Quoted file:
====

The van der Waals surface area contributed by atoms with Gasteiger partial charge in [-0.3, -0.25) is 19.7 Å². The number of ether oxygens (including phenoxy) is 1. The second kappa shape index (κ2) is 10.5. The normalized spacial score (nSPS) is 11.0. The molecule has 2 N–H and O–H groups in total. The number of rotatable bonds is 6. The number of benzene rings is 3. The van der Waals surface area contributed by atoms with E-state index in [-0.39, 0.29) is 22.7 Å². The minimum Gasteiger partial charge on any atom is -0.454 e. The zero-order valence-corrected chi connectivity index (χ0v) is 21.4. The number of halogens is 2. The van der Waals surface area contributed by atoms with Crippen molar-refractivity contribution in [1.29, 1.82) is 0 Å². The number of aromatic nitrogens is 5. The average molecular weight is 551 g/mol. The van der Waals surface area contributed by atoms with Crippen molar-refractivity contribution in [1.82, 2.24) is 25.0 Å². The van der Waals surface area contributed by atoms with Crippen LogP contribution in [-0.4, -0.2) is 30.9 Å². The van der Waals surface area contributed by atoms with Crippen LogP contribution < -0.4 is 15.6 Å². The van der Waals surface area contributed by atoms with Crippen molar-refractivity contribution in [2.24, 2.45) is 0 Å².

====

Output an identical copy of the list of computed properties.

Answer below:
The van der Waals surface area contributed by atoms with Gasteiger partial charge in [-0.3, -0.25) is 19.7 Å². The number of ether oxygens (including phenoxy) is 1. The second kappa shape index (κ2) is 10.5. The normalized spacial score (nSPS) is 11.0. The molecule has 2 N–H and O–H groups in total. The number of rotatable bonds is 6. The number of benzene rings is 3. The van der Waals surface area contributed by atoms with E-state index in [-0.39, 0.29) is 22.7 Å². The minimum Gasteiger partial charge on any atom is -0.454 e. The zero-order valence-corrected chi connectivity index (χ0v) is 21.4. The number of halogens is 2. The van der Waals surface area contributed by atoms with Crippen molar-refractivity contribution in [1.29, 1.82) is 0 Å². The number of aromatic nitrogens is 5. The average molecular weight is 551 g/mol. The van der Waals surface area contributed by atoms with Crippen molar-refractivity contribution in [1.82, 2.24) is 25.0 Å². The van der Waals surface area contributed by atoms with Crippen LogP contribution in [-0.4, -0.2) is 30.9 Å². The van der Waals surface area contributed by atoms with Crippen LogP contribution < -0.4 is 15.6 Å². The van der Waals surface area contributed by atoms with Crippen molar-refractivity contribution in [2.24, 2.45) is 0 Å².